Great-grandma from Detroit, 87, graduating from college

Charles E. Ramirez
The Detroit News

More than 1,800 students are expected to graduate from the Wayne County Community College District on Saturday, but it’s likely none of them learned persistence better than Ruby Watson Parker.

At 87, Parker is the college’s oldest graduate in its history, according to college officials.

“I’ve had to go over so many hurdles,” Parker said. “That’s been my life, going over hurdles. But I found my way, some kind of way. I didn’t get nothing easy. I didn’t want nothing easy ‘cause I didn’t want nobody saying they did something for me ‘cause I can do it myself.”

She said she’s looking forward to graduating with her cap and gown, walking across a stage and accepting her associate degree in nursing at WCCCD’s 47th annual commencement ceremony. The 11 a.m. event will be held at Ford Field in downtown Detroit.

Parker recalls her experience at the college fondly.

“I would always go back to (WCCCD) because I felt at home there,” she said.

Parker was born in Alabama in 1929. Her parents moved around a lot as her father sought work and they came to Detroit when she was a second-grader.

She began taking classes at Wayne County Community College in fall 1969 with the intent of becoming a registered nurse. She was one of the first students in the school’s nursing program.

“I wasn’t old then,” Parker said with a laugh. “I was young.”

But the single mother of four had to put her studies “on the back burner” to raise her children. Later on, health issues slowed her efforts to finish up, she said.

Parker eventually went on to train as a nurse with another school, got licensed by the state and was hired by the city of Detroit in 1964, she said.

She worked a licensed practical nurse, a nurse who cares for people with disabilities or people who are ill, injured or convalescent. They work under the supervision of doctors or registered nurses, who perform similar jobs but are licensed nationally.

Parker retired in 1992. Since then, she’s outlived one of her daughters, Pam, who died in December. Two of her children have also gone into medicine. Her first child, Wayman, is an OB/GYN in Milwaukee and her youngest, Katrina, is a pediatric endocrinologist in Atlanta.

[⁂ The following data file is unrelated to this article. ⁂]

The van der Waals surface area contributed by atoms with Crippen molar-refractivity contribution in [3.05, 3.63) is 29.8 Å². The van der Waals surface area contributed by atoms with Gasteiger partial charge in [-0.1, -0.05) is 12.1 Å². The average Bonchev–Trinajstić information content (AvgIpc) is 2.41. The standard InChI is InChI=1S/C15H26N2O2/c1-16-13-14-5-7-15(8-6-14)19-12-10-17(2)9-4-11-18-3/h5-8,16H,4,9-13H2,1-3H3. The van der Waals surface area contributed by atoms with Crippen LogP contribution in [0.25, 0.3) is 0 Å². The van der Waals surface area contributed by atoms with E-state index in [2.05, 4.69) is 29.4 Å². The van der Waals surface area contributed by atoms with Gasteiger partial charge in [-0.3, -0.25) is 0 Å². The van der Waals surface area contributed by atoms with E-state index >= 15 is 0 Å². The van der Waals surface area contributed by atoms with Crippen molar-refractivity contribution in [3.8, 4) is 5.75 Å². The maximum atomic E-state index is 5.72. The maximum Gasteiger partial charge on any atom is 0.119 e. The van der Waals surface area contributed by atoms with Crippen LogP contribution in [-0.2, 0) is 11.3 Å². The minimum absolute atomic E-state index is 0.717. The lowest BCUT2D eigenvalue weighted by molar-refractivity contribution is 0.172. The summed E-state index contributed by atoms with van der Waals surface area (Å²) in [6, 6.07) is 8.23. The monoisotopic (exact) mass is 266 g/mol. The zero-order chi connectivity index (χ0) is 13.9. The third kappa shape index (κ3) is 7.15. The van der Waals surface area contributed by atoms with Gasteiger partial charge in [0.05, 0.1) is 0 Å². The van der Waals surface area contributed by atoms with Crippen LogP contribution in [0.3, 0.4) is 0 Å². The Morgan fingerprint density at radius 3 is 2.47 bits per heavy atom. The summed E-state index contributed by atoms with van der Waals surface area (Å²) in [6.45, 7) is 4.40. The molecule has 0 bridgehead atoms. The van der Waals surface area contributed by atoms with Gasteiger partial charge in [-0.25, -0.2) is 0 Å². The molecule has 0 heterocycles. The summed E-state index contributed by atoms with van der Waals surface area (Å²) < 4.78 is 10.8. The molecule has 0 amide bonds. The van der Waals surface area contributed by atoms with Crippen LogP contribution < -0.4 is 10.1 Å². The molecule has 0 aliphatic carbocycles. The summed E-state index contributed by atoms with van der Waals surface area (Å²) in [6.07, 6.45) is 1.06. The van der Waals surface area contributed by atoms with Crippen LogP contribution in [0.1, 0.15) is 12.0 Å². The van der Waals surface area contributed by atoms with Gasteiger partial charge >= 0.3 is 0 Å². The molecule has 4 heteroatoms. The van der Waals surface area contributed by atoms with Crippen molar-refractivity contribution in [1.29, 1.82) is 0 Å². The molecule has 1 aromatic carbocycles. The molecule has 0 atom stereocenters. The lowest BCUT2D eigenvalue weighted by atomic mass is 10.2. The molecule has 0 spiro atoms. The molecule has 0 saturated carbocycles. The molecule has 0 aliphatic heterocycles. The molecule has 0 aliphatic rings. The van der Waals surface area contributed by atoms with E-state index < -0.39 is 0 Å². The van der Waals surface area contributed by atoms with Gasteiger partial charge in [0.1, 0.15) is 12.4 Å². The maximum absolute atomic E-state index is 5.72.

She also has 14 grandchildren and eight great-grandchildren.

It wasn’t too long ago Parker found out she had enough credits at WCCCD to graduate. Her first thought: “These people don’t know what they’re talking about.”

But it was true and she’s graduating Saturday. She isn’t the only one who will stand out at WCCCD’s graduation ceremony Saturday, either.

University of Michigan president Mark Schlissel will deliver the commencement address.

Meranda Sawabini, the mother of quadruplets, will also receive her nursing degree.

In addition, 10 students from Cass Technical High School and Chandler Park High School are graduating with associate’s degrees coupled with their high school diplomas as part of the college’s dual enrollment program.

“As we approach our 50th anniversary, education continues to be the key to achieving success,” Curtis Ivery, the college’s chancellor, said in a statement. “Our students leave with the assurance that they step forward into this changing society with the knowledge and tools they need to succeed.”

Established by the Legislature in 1967, the district serves 72,000 students a year at its five campus locations across Wayne County.

Parker said she urges anyone thinking about starting college or going back to school to just jump in.

“My momma said you’ve got to work for what you get,” she said. “If there’s something you don’t understand, find someone who does and get them to help you. If you lose your momentum, then you just get lost. Don’t ever give up and don’t cheat.”

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